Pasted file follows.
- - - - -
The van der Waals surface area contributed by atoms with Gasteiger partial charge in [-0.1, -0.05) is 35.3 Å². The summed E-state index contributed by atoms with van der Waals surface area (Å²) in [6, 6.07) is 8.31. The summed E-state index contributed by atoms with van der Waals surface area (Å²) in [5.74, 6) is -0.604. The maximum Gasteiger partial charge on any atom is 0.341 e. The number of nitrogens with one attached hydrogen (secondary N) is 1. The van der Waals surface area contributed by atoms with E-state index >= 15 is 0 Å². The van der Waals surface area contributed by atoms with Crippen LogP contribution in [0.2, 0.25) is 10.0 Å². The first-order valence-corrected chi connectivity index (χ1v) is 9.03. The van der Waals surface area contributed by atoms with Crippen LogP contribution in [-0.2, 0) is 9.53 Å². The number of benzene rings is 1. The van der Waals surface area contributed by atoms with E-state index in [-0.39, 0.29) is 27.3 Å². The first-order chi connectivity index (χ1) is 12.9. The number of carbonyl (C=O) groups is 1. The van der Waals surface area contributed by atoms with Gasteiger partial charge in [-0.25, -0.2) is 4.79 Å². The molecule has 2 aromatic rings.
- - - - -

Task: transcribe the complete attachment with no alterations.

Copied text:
The van der Waals surface area contributed by atoms with Gasteiger partial charge in [-0.1, -0.05) is 35.3 Å². The summed E-state index contributed by atoms with van der Waals surface area (Å²) in [6, 6.07) is 8.31. The summed E-state index contributed by atoms with van der Waals surface area (Å²) in [5.74, 6) is -0.604. The maximum Gasteiger partial charge on any atom is 0.341 e. The number of nitrogens with one attached hydrogen (secondary N) is 1. The van der Waals surface area contributed by atoms with E-state index >= 15 is 0 Å². The van der Waals surface area contributed by atoms with Crippen LogP contribution in [0.2, 0.25) is 10.0 Å². The first-order valence-corrected chi connectivity index (χ1v) is 9.03. The van der Waals surface area contributed by atoms with Crippen LogP contribution in [-0.2, 0) is 9.53 Å². The number of benzene rings is 1. The van der Waals surface area contributed by atoms with E-state index in [-0.39, 0.29) is 27.3 Å². The first-order chi connectivity index (χ1) is 12.9. The number of carbonyl (C=O) groups is 1. The van der Waals surface area contributed by atoms with Gasteiger partial charge in [-0.25, -0.2) is 4.79 Å². The molecule has 2 aromatic rings.